E-Commerce Times Talkback
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While there are supposed to be no boundaries dividing the World Wide Web into parts, the
reality is that business-to-consumer (B2C) e-commerce usually takes place within a single
country's borders, rather than from one corner of the world to the other.
Invisible barriers such as language, currency and taxation help keep the bulk of e-tail
activity from flowing across international borders, analysts and industry insiders say.
"There might be exceptions, but for the most part, U.S. buyers are shopping on sites here
in the States," Forrester Research analyst James Crawford told the E-Commerce Times.
The article intends with an assertion about consumer complaints which raises more questions. Merchants aren't receiving complaints. What complaints are consumers lodging? Where?
Although I see some truth in what the article says, I cannot say I totally agree.
I think there is mainly one reason for e-commerce to stay within the boundaries of the country of the consumer. It is as simple as "blind" navigation. That is, I know a brand, and I simply type www.BRANDNAME.com.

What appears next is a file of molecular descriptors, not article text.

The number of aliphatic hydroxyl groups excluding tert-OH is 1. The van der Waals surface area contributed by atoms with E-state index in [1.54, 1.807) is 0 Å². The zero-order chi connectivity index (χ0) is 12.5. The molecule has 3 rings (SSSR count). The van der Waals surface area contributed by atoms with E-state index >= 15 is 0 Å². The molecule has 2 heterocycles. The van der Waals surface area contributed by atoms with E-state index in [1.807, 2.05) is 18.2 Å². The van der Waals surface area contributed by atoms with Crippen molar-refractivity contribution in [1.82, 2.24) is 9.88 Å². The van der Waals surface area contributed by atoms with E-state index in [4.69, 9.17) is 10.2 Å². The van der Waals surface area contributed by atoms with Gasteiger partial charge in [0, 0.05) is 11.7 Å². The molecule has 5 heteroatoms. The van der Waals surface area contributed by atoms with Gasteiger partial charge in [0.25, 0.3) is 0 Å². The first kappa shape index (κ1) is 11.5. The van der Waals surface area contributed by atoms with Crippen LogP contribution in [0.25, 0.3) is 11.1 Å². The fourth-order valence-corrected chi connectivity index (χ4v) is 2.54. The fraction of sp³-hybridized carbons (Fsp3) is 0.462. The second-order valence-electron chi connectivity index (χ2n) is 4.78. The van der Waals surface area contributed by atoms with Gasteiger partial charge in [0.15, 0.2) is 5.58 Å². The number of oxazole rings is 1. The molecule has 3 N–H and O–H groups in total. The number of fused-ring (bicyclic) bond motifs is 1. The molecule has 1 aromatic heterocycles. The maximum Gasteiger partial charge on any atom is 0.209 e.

We all know the same worldwide brands (Nike, Coca-Cola, Amazon, etc.), PLUS brands we have already bought Off-line or seen in commercials. It is clear that this second option is, basically, geographical.
I do not know the name of a well reputed clothes firm in, let's say, Hong Kong, though it may be remarkably well known and respected in its local market...
Nevertheless, if I come across a good product, the website is OK, and I see that it is a serious company, nothing will undermine my will to have that item, or to shop at that website!!!
Quite Frankly, I could not care less where it comes from!!!